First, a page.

There's more expert tips on how to grow wisteria in our guide.
6. Passion flower
Each exotic flower is a work of art on this evergreen, woody climber which grows upwards using tightly spiralling tendrils. It blooms from summer into autumn (July to October in the northern hemisphere), and produces orange fruits in autumn. This can be a delicate plant, so site away from cold, drying winds and mulch the base for added winter protection. It prefers a sunny place, south- or south-west facing and will also thrive in a container. The ultimate height is 10m and spread is 3.5m, and it will reach the top of a doorway in around two to three years.
Prune plants by snipping off the weakest shoots and pinch out unwanted growth during the growing season. Some types of passion flower are only suitable for growing in a greenhouse.
For an outdoor fuss-free option, hardy passiflora caerulea has beautifully marked purple and white flowers. Passiflora caerulea ‘Constance Elliot’ has stunning white, scented flowers, but this one might need some extra winter protection, such as a fleece cover during hard frosts. There's tips on how to protect plants from winter in our guide.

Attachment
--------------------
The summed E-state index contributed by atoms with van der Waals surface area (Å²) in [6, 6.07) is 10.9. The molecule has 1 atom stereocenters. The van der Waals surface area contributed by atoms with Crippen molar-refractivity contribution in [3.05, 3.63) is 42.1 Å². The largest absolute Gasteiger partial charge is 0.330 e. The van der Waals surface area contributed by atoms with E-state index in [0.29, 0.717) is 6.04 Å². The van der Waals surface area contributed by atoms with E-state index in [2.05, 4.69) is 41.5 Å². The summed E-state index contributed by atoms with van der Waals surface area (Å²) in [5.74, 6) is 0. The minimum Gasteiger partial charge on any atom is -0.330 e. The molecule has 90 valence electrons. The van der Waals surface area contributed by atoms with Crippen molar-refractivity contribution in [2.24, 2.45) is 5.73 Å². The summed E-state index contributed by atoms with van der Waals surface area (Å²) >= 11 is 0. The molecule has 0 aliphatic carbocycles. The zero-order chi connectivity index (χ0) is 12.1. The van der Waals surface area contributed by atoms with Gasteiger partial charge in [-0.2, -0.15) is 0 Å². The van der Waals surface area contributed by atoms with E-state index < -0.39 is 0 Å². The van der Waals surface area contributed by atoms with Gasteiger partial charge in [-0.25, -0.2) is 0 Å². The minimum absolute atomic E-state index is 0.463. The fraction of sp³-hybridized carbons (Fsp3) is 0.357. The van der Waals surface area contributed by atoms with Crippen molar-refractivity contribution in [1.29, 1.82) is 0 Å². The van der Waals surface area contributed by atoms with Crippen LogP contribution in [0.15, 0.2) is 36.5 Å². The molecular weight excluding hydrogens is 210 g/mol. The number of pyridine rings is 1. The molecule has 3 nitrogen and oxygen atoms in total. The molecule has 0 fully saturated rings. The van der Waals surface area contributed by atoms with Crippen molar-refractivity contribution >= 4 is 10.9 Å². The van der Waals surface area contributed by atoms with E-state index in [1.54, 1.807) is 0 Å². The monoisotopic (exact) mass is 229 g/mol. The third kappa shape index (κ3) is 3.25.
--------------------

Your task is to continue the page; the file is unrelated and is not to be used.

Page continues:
7. SOLANUM CRISPUM
If you want an exotic covering for a plain wall or for garden fence ideas to clad the neighbors’ ugly fence, the Chilean potato vine could be your best friend.
With masses of deep purple scented blooms throughout summer, this scented, semi evergreen climber has the wow factor. Choose a sunny, sheltered spot for best results, and tie in the stems to horizontal wires to train it where you want it to grow. It will reach a height of 6m and a spread of 2m after five to 10 years. Prune in early spring, by cutting a third of the oldest stems down to ground level.
If you're keen to learn how to grow clematis, you'll be spoiled for choice. There are so many covetable clematis on offer that the only problem will be choosing which to buy.